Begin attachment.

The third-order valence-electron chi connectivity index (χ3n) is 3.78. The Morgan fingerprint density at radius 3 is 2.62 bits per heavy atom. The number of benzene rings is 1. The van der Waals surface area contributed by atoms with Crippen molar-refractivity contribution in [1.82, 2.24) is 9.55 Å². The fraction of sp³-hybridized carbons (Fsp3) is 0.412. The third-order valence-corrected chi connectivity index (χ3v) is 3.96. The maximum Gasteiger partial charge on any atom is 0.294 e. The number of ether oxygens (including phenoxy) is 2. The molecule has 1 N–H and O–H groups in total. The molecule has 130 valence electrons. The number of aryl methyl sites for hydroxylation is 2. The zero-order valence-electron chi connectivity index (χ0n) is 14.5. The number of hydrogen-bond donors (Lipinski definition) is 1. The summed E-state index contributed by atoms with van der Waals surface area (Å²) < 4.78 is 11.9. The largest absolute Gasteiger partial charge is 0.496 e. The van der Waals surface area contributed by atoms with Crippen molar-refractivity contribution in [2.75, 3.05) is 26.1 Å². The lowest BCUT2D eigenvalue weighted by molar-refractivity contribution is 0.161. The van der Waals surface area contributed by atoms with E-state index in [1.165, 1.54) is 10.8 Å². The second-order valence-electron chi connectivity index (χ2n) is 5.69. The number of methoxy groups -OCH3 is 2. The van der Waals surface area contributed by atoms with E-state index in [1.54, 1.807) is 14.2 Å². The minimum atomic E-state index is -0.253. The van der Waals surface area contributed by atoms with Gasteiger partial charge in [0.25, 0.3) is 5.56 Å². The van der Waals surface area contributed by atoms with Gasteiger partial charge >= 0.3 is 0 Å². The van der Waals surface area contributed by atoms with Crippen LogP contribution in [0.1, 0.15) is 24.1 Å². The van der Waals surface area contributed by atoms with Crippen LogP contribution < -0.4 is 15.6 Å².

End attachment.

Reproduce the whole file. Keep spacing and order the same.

The third-order valence-electron chi connectivity index (χ3n) is 3.78. The Morgan fingerprint density at radius 3 is 2.62 bits per heavy atom. The number of benzene rings is 1. The van der Waals surface area contributed by atoms with Crippen molar-refractivity contribution in [1.82, 2.24) is 9.55 Å². The fraction of sp³-hybridized carbons (Fsp3) is 0.412. The third-order valence-corrected chi connectivity index (χ3v) is 3.96. The maximum Gasteiger partial charge on any atom is 0.294 e. The number of ether oxygens (including phenoxy) is 2. The molecule has 1 N–H and O–H groups in total. The molecule has 130 valence electrons. The number of aryl methyl sites for hydroxylation is 2. The zero-order valence-electron chi connectivity index (χ0n) is 14.5. The number of hydrogen-bond donors (Lipinski definition) is 1. The summed E-state index contributed by atoms with van der Waals surface area (Å²) < 4.78 is 11.9. The largest absolute Gasteiger partial charge is 0.496 e. The van der Waals surface area contributed by atoms with Crippen molar-refractivity contribution in [2.75, 3.05) is 26.1 Å². The lowest BCUT2D eigenvalue weighted by molar-refractivity contribution is 0.161. The van der Waals surface area contributed by atoms with E-state index in [1.165, 1.54) is 10.8 Å². The second-order valence-electron chi connectivity index (χ2n) is 5.69. The number of methoxy groups -OCH3 is 2. The van der Waals surface area contributed by atoms with E-state index in [1.54, 1.807) is 14.2 Å². The minimum atomic E-state index is -0.253. The van der Waals surface area contributed by atoms with Gasteiger partial charge in [0.25, 0.3) is 5.56 Å². The van der Waals surface area contributed by atoms with Gasteiger partial charge >= 0.3 is 0 Å². The van der Waals surface area contributed by atoms with Crippen LogP contribution in [0.1, 0.15) is 24.1 Å². The van der Waals surface area contributed by atoms with Crippen LogP contribution < -0.4 is 15.6 Å².